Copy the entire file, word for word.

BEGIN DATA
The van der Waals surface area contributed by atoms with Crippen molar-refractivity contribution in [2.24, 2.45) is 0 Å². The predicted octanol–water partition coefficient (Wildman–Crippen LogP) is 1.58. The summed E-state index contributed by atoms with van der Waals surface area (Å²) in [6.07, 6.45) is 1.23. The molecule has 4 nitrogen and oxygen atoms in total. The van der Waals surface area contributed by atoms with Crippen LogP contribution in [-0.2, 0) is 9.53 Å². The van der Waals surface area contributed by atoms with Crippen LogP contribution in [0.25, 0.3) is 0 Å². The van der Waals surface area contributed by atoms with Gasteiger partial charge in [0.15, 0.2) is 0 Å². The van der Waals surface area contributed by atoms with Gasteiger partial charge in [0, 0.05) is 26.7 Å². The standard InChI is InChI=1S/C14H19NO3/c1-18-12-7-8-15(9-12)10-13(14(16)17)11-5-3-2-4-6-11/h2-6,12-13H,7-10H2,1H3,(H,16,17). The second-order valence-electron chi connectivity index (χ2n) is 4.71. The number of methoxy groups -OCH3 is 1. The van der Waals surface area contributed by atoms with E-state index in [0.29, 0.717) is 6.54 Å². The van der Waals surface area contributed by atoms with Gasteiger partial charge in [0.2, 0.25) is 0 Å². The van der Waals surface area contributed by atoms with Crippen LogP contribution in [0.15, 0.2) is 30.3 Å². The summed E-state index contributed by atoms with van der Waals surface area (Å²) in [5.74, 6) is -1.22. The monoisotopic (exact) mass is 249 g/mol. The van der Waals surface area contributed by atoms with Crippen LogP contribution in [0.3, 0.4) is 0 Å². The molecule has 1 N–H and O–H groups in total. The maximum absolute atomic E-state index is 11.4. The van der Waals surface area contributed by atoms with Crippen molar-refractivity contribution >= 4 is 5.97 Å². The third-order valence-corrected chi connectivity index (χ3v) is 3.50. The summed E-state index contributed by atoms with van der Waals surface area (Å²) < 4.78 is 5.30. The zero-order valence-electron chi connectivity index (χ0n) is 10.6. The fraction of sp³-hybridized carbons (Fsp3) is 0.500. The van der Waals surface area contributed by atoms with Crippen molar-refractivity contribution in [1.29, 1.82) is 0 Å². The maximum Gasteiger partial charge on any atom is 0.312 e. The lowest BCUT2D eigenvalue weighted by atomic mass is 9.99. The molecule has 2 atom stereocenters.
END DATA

The van der Waals surface area contributed by atoms with Crippen molar-refractivity contribution in [2.24, 2.45) is 0 Å². The predicted octanol–water partition coefficient (Wildman–Crippen LogP) is 1.58. The summed E-state index contributed by atoms with van der Waals surface area (Å²) in [6.07, 6.45) is 1.23. The molecule has 4 nitrogen and oxygen atoms in total. The van der Waals surface area contributed by atoms with Crippen LogP contribution in [-0.2, 0) is 9.53 Å². The van der Waals surface area contributed by atoms with Crippen LogP contribution in [0.25, 0.3) is 0 Å². The van der Waals surface area contributed by atoms with Gasteiger partial charge in [0.15, 0.2) is 0 Å². The van der Waals surface area contributed by atoms with Gasteiger partial charge in [0, 0.05) is 26.7 Å². The standard InChI is InChI=1S/C14H19NO3/c1-18-12-7-8-15(9-12)10-13(14(16)17)11-5-3-2-4-6-11/h2-6,12-13H,7-10H2,1H3,(H,16,17). The second-order valence-electron chi connectivity index (χ2n) is 4.71. The number of methoxy groups -OCH3 is 1. The van der Waals surface area contributed by atoms with E-state index in [0.29, 0.717) is 6.54 Å². The van der Waals surface area contributed by atoms with Gasteiger partial charge in [0.2, 0.25) is 0 Å². The van der Waals surface area contributed by atoms with Crippen LogP contribution in [0.15, 0.2) is 30.3 Å². The summed E-state index contributed by atoms with van der Waals surface area (Å²) in [5.74, 6) is -1.22. The monoisotopic (exact) mass is 249 g/mol. The van der Waals surface area contributed by atoms with Crippen LogP contribution in [0.3, 0.4) is 0 Å². The molecule has 1 N–H and O–H groups in total. The maximum absolute atomic E-state index is 11.4. The van der Waals surface area contributed by atoms with Crippen molar-refractivity contribution >= 4 is 5.97 Å². The third-order valence-corrected chi connectivity index (χ3v) is 3.50. The summed E-state index contributed by atoms with van der Waals surface area (Å²) < 4.78 is 5.30. The zero-order valence-electron chi connectivity index (χ0n) is 10.6. The fraction of sp³-hybridized carbons (Fsp3) is 0.500. The van der Waals surface area contributed by atoms with Crippen molar-refractivity contribution in [1.29, 1.82) is 0 Å². The maximum Gasteiger partial charge on any atom is 0.312 e. The lowest BCUT2D eigenvalue weighted by atomic mass is 9.99. The molecule has 2 atom stereocenters.